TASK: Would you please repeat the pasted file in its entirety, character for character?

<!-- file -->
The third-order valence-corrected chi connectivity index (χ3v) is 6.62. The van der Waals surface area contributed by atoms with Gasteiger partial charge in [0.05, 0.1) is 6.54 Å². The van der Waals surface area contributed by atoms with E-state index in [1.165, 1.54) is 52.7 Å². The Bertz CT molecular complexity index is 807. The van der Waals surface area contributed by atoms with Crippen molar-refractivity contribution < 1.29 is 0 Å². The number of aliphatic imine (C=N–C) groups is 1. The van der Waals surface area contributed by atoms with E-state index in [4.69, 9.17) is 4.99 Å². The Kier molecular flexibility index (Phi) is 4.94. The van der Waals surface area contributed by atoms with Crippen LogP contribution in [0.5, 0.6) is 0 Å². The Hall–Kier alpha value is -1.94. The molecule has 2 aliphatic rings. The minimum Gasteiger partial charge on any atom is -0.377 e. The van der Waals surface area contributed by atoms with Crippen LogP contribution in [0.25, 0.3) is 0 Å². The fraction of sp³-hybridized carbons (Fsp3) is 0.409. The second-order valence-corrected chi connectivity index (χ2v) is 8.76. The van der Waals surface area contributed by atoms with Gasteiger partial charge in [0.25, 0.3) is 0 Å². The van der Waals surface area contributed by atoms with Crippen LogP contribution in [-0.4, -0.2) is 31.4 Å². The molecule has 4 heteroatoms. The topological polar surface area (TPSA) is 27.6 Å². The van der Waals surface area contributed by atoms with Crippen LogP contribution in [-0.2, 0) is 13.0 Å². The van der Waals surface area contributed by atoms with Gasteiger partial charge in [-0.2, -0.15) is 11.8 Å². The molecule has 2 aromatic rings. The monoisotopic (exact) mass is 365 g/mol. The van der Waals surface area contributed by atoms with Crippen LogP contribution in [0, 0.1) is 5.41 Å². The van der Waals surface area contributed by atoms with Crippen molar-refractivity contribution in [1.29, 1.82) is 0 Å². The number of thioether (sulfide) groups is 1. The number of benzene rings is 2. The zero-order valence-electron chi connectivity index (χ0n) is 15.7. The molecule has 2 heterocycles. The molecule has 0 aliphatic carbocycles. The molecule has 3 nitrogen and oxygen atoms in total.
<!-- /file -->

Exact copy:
The third-order valence-corrected chi connectivity index (χ3v) is 6.62. The van der Waals surface area contributed by atoms with Gasteiger partial charge in [0.05, 0.1) is 6.54 Å². The van der Waals surface area contributed by atoms with E-state index in [1.165, 1.54) is 52.7 Å². The Bertz CT molecular complexity index is 807. The van der Waals surface area contributed by atoms with Crippen molar-refractivity contribution < 1.29 is 0 Å². The number of aliphatic imine (C=N–C) groups is 1. The van der Waals surface area contributed by atoms with E-state index in [4.69, 9.17) is 4.99 Å². The Kier molecular flexibility index (Phi) is 4.94. The van der Waals surface area contributed by atoms with Crippen LogP contribution in [0.5, 0.6) is 0 Å². The Hall–Kier alpha value is -1.94. The molecule has 2 aliphatic rings. The minimum Gasteiger partial charge on any atom is -0.377 e. The van der Waals surface area contributed by atoms with Crippen LogP contribution in [0.25, 0.3) is 0 Å². The fraction of sp³-hybridized carbons (Fsp3) is 0.409. The second-order valence-corrected chi connectivity index (χ2v) is 8.76. The van der Waals surface area contributed by atoms with Gasteiger partial charge in [0.25, 0.3) is 0 Å². The van der Waals surface area contributed by atoms with Crippen LogP contribution in [-0.4, -0.2) is 31.4 Å². The molecule has 4 heteroatoms. The topological polar surface area (TPSA) is 27.6 Å². The van der Waals surface area contributed by atoms with Crippen LogP contribution in [-0.2, 0) is 13.0 Å². The van der Waals surface area contributed by atoms with Gasteiger partial charge in [-0.2, -0.15) is 11.8 Å². The molecule has 2 aromatic rings. The monoisotopic (exact) mass is 365 g/mol. The van der Waals surface area contributed by atoms with Crippen LogP contribution in [0, 0.1) is 5.41 Å². The van der Waals surface area contributed by atoms with Crippen molar-refractivity contribution in [1.29, 1.82) is 0 Å². The number of thioether (sulfide) groups is 1. The number of benzene rings is 2. The zero-order valence-electron chi connectivity index (χ0n) is 15.7. The molecule has 2 heterocycles. The molecule has 0 aliphatic carbocycles. The molecule has 3 nitrogen and oxygen atoms in total.